OR WAIT null SECS
The study revealed that patients meeting fibromyalgia criteria or displaying fibromyalgia-like symptoms were less likely to meet standardized response criteria with biologic therapy.
In an interview with HCPLive, Gary Macfarlane, MD, PhD, dean of Interdisciplinary Research and Research Impact and clinical chair in Epidemiology at the University of Aberdeen, explained the impact of his study “The Influence of ‘Fibromyalgia-ness’ on Treatment Response Amongst Patients with Psoriatic Arthritis (PsA). Results from the British Society for Rheumatology Psoriatic Arthritis Register (BSR‐PsA),” presented at the American College of Rheumatology’s 2023 Convergence in San Diego, California.1
Fibromyalgia is a significant research focus for Macfarlane’s group at the University of Aberdeen, as he led the European guidelines for managing fibromyalgia. He and his team aimed to investigate how fibromyalgia, either occurring alone or as a comorbidity with conditions like rheumatoid arthritis, axial spondyloarthritis, or psoriatic arthritis, influences response to biologic therapy. The study revealed that patients meeting fibromyalgia criteria or displaying fibromyalgia-like symptoms were less likely to meet standardized response criteria with biologic therapy.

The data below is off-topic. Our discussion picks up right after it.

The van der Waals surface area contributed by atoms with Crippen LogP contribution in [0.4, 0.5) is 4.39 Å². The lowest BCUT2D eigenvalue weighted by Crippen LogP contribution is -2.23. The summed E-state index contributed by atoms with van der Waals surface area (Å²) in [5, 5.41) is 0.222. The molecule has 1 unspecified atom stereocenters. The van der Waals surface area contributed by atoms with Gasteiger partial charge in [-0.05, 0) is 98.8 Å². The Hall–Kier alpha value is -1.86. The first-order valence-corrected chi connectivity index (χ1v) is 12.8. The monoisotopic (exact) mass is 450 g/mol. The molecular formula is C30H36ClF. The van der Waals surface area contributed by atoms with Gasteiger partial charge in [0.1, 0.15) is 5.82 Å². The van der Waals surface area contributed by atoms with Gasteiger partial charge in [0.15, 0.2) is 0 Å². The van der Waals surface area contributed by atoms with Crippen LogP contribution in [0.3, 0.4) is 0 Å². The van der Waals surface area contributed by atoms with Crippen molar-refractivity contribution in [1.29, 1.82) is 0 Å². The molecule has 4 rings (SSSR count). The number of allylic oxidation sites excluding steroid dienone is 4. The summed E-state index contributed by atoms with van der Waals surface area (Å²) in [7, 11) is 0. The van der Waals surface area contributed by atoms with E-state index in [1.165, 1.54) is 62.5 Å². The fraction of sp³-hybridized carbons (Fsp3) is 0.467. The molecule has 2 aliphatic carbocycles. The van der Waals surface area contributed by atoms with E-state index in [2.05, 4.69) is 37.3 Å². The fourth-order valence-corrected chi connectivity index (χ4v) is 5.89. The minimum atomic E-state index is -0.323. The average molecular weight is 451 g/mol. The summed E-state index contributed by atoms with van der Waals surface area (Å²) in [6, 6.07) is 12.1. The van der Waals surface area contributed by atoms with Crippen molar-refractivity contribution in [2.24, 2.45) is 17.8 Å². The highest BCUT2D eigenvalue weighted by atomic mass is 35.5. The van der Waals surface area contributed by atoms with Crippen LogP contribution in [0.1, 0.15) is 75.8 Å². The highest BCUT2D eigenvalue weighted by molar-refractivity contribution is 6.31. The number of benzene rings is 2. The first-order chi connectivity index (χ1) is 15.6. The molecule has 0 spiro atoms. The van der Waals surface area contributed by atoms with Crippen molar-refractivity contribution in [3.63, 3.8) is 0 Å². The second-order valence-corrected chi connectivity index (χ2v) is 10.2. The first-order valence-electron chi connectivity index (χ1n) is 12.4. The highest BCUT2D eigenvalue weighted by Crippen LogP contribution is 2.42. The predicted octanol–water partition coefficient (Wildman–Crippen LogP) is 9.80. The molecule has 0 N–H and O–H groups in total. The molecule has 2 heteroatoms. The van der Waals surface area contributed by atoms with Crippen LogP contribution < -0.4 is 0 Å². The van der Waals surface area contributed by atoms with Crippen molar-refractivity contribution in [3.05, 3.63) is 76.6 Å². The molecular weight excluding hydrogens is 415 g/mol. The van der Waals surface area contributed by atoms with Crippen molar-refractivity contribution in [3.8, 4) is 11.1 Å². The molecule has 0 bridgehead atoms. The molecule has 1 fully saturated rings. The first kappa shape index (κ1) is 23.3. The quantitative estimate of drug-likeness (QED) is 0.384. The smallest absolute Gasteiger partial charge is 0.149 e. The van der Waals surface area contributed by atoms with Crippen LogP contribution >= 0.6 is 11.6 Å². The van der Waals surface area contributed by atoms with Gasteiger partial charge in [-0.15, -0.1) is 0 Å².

While some clinicians believed biologics might alleviate fibromyalgia symptoms, the results of the study emphasized specific management for fibromyalgia is often necessary even alongside biologic therapy for psoriatic arthritis. Clinicians should be aware of the need for targeted fibromyalgia management if symptoms persist after biologic therapy. According to Macfarlane, incorporating fibromyalgia criteria into disease outcome measures, especially those self-reported by patients, is crucial for comprehensive assessment.
“The PsA response criteria does incorporate some patient measures is that a patient assessment of their condition within it,” he stated. “And of course, the fibromyalgia criteria can all be administered by self-report. So it's really these are really important ways to collect information directly from the patient.”
Considering the clinical importance and efficiency in completion, measuring fibromyalgia criteria is a valuable practice.
Regarding expectations for the future of rheumatology, Macfarlane hopes there is increased attention to pain in rheumatic diseases, as well as recognizing pain doesn't always equate to inflammation. Addressing pain comprehensively and understanding its origins beyond inflammation could pave the way for more targeted treatments.